It started as a simple debris burn that escaped a Conway area yard.
But within 24 hours, the Highway 31 fire of April 22, 2009 singed a path from S.C. 90 all the way into the Barefoot community of North Myrtle Beach.
When the flames were finally extinguished, more than 19,000 acres had been scorched. Seventy-six homes in the Barefoot community were damaged or destroyed.
To this day the Highway 31 fire rivals the Windsor Green fire in terms of sheer destructiveness.
Darryl Jones, forest protection chief for the S.C. Forestry Commission, said the Highway 31 fire was so intense that the inferno literally created its own weather.
“It got to a certain point where a few miles away at the airport, they were showing zero to 5 mph winds,” Jones said. “But at the fire, when it was burning homes, our guys were reporting 45 to 60 mph winds.”
Tuesday marked the five-year anniversary of the blaze that caught residents and first responders off guard.
The Highway 31 fire comes on the heels of another somber anniversary – the one-year anniversary of the Windsor Green fire – which obliterated 26 condominium buildings in the Carolina Forest subdivision on March 16, 2013.
While both fires were equally as destructive, the Highway 31 fire was much more massive, covering considerably more territory than the 27-acre Windsor Green fire.
Defying all expectations, the Highway 31 fire hopped S.C. 31 and threatened Grande Dunes before turning north overnight and forcing the evacuation of hundreds of Barefoot residents.
“No one, including skilled firefighters, thought the fire would jump [S.C.] 31 because of the broad space there,” said Bo Ives, president of the Carolina Forest Civic Association. “There’s more than 30 feet of easement between the roadways and shoulders. It jumped 120 feet.”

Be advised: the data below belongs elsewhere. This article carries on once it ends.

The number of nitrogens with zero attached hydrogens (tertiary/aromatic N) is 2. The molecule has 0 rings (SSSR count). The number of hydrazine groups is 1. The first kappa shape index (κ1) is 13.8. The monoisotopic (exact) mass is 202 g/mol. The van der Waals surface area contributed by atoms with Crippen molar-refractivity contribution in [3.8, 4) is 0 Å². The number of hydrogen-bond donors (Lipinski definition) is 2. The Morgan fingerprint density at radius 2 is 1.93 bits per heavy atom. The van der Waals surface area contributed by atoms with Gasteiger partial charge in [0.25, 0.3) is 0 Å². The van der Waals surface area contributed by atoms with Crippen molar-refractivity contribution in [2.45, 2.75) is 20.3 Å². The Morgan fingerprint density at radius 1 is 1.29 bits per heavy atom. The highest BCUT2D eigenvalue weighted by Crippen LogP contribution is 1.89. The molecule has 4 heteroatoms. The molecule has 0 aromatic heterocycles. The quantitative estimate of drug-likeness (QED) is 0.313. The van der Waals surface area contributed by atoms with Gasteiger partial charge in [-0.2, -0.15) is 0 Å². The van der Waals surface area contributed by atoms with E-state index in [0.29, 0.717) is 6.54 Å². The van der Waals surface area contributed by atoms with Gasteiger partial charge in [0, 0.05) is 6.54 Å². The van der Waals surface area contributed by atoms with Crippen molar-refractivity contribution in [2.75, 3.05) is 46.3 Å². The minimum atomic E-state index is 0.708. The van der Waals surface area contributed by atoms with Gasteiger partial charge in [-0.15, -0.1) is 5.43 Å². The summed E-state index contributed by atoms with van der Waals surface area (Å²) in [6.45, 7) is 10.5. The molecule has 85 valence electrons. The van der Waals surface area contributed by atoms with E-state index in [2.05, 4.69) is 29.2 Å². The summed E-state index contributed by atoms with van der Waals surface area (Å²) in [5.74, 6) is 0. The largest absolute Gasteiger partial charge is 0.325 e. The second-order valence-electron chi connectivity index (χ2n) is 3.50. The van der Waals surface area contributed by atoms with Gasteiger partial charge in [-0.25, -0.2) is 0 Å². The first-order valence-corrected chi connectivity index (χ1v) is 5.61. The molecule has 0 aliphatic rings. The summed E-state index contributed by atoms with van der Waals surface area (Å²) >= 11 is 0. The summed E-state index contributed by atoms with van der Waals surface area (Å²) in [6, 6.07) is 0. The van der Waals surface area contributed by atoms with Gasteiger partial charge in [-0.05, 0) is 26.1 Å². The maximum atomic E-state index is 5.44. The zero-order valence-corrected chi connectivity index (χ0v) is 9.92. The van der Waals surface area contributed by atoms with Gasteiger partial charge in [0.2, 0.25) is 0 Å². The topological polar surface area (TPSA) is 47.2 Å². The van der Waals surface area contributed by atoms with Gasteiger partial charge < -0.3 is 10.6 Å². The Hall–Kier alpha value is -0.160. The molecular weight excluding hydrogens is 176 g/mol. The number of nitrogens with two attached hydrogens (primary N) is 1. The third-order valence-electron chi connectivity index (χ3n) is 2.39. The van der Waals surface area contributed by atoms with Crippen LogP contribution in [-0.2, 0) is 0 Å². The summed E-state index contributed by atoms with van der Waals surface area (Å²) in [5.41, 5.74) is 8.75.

Wildfire safety is a cornerstone of the Civic Association’s platform.
For years, the group has been promoting Firewise certification and fire adaptive communities as ways residents can safeguard their homes against wildfire threats.
Since May 1, 2009, outdoor burning has been responsible for 119 of 292 fires responded to by the S.C. Forestry Commission, according to agency figures.
Incendiary devices were responsible for 85 fires while children and “miscellaneous causes” were each responsible for 24 fires, figures show.
Ives said the Highway 31 fire along with the Windsor Green fire serve as important reminders about the threat Carolina Forest residents face from wildfires. He noted that had the wind been blowing out of the north instead of from the south, the fire would’ve targeted Carolina Forest instead of North Myrtle Beach.
“It’s only the wind conditions that spared Carolina Forest from having any homes burned in that fire,” he said. “The origin was the northeast corner of the burn area. Had the wind been blowing in the opposite direction, we could’ve had a huge loss of acreage.”
Carolina Forest is no stranger to wildfires.
In addition to last year’s inferno in Windsor Green, the Legends Fire II of 2012, the Hornet Fire of 2011 and original Legends fire of 2001 have threatened Carolina Forest and surrounding areas.
Jones with the Forestry Commission said the state fire protection agency has come a long way since the Highway 31 fire.
He said the Forestry Commission has replaced and upgraded several pieces of equipment, including tractors that in some cases were 20 years old.
At the time of the Highway 31 fire, the Forestry Commission had about 125 bulldozers. Now the state agency has about 160, Jones said.
The Forestry Commission has also added more positions, many of which were trimmed or not filled during the Great Recession, which struck a year before the Highway 31 fire.
“We had a pretty much full staff until about 2008. The recession happened and we started losing positions through attrition that didn’t get filled,” Jones said. “After the [S.C.] 31 fire, legislators understood we needed enough capacity to respond to these events.”
In addition, the department bought two “firetracks,” special vehicles designed to deliver water to firefighters working in treacherous terrain and boggy areas, such as the Carolina bays that fueled the Highway 31 fire.
The Forestry Commission has also ordered a new remote weather station for Horry County.
“The station will provide real-time weather and fire danger information to firefighters, allowing them to more accurately predict fire behavior,” the commission said in a news release.